The First Christmas Eve Service and Why the Kitchen Ladies Were Sore Afraid.

In those days, Nixon was President, hair was ratted and lacquered to the heavens, and anti-bacterial products had never occurred to anyone. (Had not man just walking on the moon? Seriously, how much more could society realistically progress?) A pastor in a little red brick church decided to offer a Christmas Eve communion service.
And since this was an unprecedented event, worries abounded. ‘But so many will be out-of-town’ was one argument. Another pointed out the colds, flu, and the I-Think-I’m-Gonna-Die-So-I’ll-Plan-My-Funeral-on-the-Cold-Bathroom-Tile stomach viruses were wreaking havoc in the small town. ‘Is it really going to be worth the effort?’
Still, the pastor was compelled to try, if only for those few faithful that tend to show up whenever the doors are open.
A decree went out over the land, inviting all to worship on this glorious night of nights.
And lo, the pastor was amazed. For unto him a packed house lay before his eyes, one he could have never have imagined. Even faces looked down from the hardly used balcony. Hymns were sung, scripture read, and the Spirit danced among the open-hearts. Yes, the glory of the Lord shone all around them.
Up from the basement the kitchen ladies proclaimed, ‘There are not enough communion cups!’
‘Refill them.’
‘But we don’t have time to wash them!’
‘Refill them, anyway.’
‘But the flu…”
‘Refill them and let God handle it.’
And they were sore afraid.
Now, I don’t know if their hearts were as willing as Mary’s when she said, ‘let it be as you say.’ It’s highly doubtful, but they did as the pastor requested.
Communion was served, and the worship was a precious aroma filtering unto God in the glow of candlelight reflected in the reverent faces.
As time passed, talk circulated amongst the congregation, I’m sure generated by the curious, yet, concerned kitchen staff. ‘Did anyone at your house get sick after the service?’ and ‘You know I wasn’t feeling real great, but went the service anyway. Now I feel great.’ Eventually, after the census had been taken, not a report came back of illness. Yes, the Savior who had turned water into wine had covered a multitude of sins and highly infectious germs, making the tainted vessels pure as if washed in bleach water. Once again he had shown himself to those who were faithful to seek him.
Let us be like Magi, who said, “Where is the one who has been born king of the Jews? We saw his star in the east and have come to worship him.” (Matthew 2:2)

From our house to yours, may you have a very Merry Christmas as you welcome the Savior, Healer, Friend, Redeemer, Wonderful Counselor, Mighty God, Everlasting Father, Prince of Peace……

Cliff and Kelly Long, Casey, Misty, Cole
Karsten, Robin, and Bren Burns


‘Oh no! Dad’s Christmas Shopping at Dollar Tree, again!’

Groans erupt when our four adult children hear their father’s annual Santa pilgrimage is in motion.

“Just let him,” I say, while flashes of plastic flutes, Sponge Bob gloves, Old Maid cards, and marshmallow Santa’s from ghosts of Christmas’s past parade through their memories.

But woven in the moans of feigned despair, I always hear the twinkles of their hearts already warming in anticipation. They can never out guess what will be tucked in their stockings.  One thing they do know: when they empty them, their daddy’s love pours out full force with the goofy trinkets and candy.

You see, when the shopping event takes place, it signals that Christmas is truly coming.  Up to that moment, my husband growls about stores decking their halls before Halloween, and Christmas specials starting Thanksgiving Day—on TV and with pre-Black Friday deals.  Even as late as last week, he was belly aching about ‘all that Christmas music on my radio stations.  It’s too early.’

As much as I try, I can’t rush him with my plotting and planning.  Great ideas buzz and sizzle to fall on deaf ears.  He’s just not ready for them.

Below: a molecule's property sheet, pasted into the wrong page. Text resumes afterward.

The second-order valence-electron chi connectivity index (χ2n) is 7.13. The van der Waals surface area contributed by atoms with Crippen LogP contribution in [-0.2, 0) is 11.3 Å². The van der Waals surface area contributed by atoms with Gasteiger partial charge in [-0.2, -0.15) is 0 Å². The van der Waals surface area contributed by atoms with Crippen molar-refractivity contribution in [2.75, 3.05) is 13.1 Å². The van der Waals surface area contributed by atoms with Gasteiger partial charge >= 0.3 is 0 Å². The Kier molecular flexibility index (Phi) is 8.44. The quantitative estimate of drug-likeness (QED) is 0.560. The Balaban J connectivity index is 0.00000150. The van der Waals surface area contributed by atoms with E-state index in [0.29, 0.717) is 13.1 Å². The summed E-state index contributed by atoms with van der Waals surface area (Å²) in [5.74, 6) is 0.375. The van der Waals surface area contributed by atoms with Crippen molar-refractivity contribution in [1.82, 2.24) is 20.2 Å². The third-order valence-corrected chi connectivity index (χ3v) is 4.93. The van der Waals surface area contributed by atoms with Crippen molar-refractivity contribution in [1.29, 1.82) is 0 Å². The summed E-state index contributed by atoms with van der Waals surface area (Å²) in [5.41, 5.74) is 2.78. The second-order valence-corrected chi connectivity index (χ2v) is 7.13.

Then at an anticipated, but unexpected time, Cliff starts to piddle with a few strands of lights, stringing them along the porch until the Clark Griswold in him shines forth.  His eyes light, followed by ‘so, we goin’ to Wichita shopping this weekend?’  He turns into the biggest kid around and can hardly contain himself. Once the shopping bags clutter our living room floor, carols are allowed to drift in the background as he checks to make sure everyone is covered in the gift department.

But as with all good plans, the discouraging rumors of the I-think-I’m-gonna-die-flu spread like a rampant virus. Tragic newscasts and forecasted blizzards attempt to bury his joyous spirit.  Instead, he sees this as merely a sign that we are getting closer to the celebration.  In the wrappings of the wait, his enthusiasm increases until the Wow Factor moment when we worship God’s love revealed on Christmas Eve—his favorite service.  Then he quickly hustles us past folks trying to visit and out the door—after all, there are presents to unwrap and love to share.

This year, through him, God has faithfully answered my yearly prayer to reveal something new after half a century of Christmases.  When I was little, my spiritual highlight was Baby Jesus coming to us in a manger.  As I matured, Easter took on new significance when that baby willingly came to atone our sins and defeat death through the Resurrection.

But this year, I’m seeing another chapter added that deals with waiting and anticipation.  Could it be that through this yearly cycle, Christ is preparing our hearts for when He comes again?  You know, with a dazzling  display of lights and  the pizzaz of trumpet music, but at the same time will give us more peace than the traditional carols we cozy up in like our favorite snuggly blanket?

And do we allow ourselves to get distracted by the rumors of war, the gloom and doom of a world gone crazy, and disasters a plenty?  Or do we see them as sure-fire signs that we are getting one step closer to being in the 24/7 outpouring of Christ’s eternal presence?

Yes, I think there is something to this yearly unwrapping of the wait. May our hearts warm in anticipation as our Savior primes us for the long-awaited completion of his redeeming love.—The Ultimate Wow Factor.

“So you also must be ready, because the Son of Man will come at an hour when you do not expect him” Matthew 24:44

“Do not let your hearts be troubled. Trust in god, trust also in me. In my Father’s house there are many rooms; if it were not so, I have told you. I am going there to prepare a place for you. And if I go and prepare a place for you, I will come back and take you to be with me that you also may be where I am.” John 14: 1-3

Cruising With Jesus and Why My Dad Would Have Scobbed My Knob

NativityDear Dad,

Confession time.  The only reason I’m doing this 34 years later is you are hampered by a broken neck, and I have a slight chance of out running you for once.